Australian politics, society & culture

October 2014
At home with Rosie Batty
By Helen Garner

One hot afternoon in February 2014, in the pleasant Victorian township of Tyabb, south-east of Melbourne, an 11-year-old boy called Luke Batty was playing in the nets after cricket practice with his father, Greg Anderson. Without warning, Anderson swung the bat and dealt the child a colossal blow to the back of his head, then crouched over him where he lay, and attacked him with a knife. The police shot Anderson and he died in hospital the following morning.

August 2014
Coles, Woolworths and the price we pay for their domination
By Malcolm Knox
Marco and Nick Nikitaras
The Nikitaras brothers’ corner store has a hallucinatory shine, like a set from a period movie. Staff in navy blue uniforms and white net caps smile from behind jars of preserved clementines and glacé peaches, pineapples and cherries.
February 2014
On science, religion, politics and ideology
By Judith Brett
In the middle of the 19th century, science forced a massive readjustment of the West’s temporal imagination. Geology and the theory of evolution expanded time from the Bible’s thousands of years to millions, of which humanity had been around for a mere sliver.
Andrew Charlton
At 10.45 p.m. my phone rang. “The Danes are switching to the back-up plan,” a voice said. “Room 20. 11.30 tonight.” I pulled on my suit jacket, took up my warm coat and ventured downstairs into the night.
Mungo MacCallum
Gough Whitlam may have taken great delight in designing his own funeral arrangements – or at least a self-mocking fantasy version of them. But the pleasure of reciting his epitaph rested with a colleague, the acerbic New South Wales premier Neville Wran, although in all probability it was penned by the great speechwriter Graham Freudenberg, who acted as an amanuensis to both men.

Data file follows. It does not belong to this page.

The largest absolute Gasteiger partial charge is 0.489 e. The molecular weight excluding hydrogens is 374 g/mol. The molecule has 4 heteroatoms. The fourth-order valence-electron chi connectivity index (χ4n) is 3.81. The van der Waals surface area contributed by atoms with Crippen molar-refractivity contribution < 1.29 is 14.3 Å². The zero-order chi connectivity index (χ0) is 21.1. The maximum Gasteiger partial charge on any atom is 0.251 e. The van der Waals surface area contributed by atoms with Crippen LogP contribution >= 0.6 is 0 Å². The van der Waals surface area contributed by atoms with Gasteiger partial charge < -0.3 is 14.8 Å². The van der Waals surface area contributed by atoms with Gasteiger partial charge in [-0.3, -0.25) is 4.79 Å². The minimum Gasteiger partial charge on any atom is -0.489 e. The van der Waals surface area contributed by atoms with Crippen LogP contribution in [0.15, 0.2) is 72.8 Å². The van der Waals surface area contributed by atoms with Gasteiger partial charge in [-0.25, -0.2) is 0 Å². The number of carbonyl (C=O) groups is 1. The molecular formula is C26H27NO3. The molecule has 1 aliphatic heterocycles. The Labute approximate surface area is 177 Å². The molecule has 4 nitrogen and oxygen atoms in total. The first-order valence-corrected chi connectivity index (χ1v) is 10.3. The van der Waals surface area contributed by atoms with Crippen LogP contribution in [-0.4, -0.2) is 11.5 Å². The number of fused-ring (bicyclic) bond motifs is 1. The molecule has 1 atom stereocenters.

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Communications Minister Malcolm Turnbull yesterday introduced into Parliament the third tranche of the Abbott government’s new “national security” laws: those requiring internet service providers (ISPs) to keep what security authorities...
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The GST trap "Opposing changes to the GST is unlikely to benefit Labor’s election prospects."

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Current Issue
Choosing an aged-care home is not easy
By Sarah Day
On the other side of the glass doors, a dozen or so women with the same length neat, bobbed white hair are looking out like a welcoming committee. I pass through the doors, preparing to smile and offer greetings, but rather than meet my eye they look right through me. I keep...
Current Issue
As captain of Team Australia, Tony Abbott has plunged us into war without debate
By Judith Brett
I happened to be in London the day the British prime minister, David Cameron, recalled the House of Commons to request its support for British air strikes against Islamic State in Iraq.
Current Issue
When the death of an old friend becomes tabloid fodder
By Luke Davies
“One man dead, another in hospital following Redfern double stabbing,” the headline read. I glanced over the story. It sounded seedy, brutal.
Current Issue
How World War One came to Broken Hill
By Nicholas Shakespeare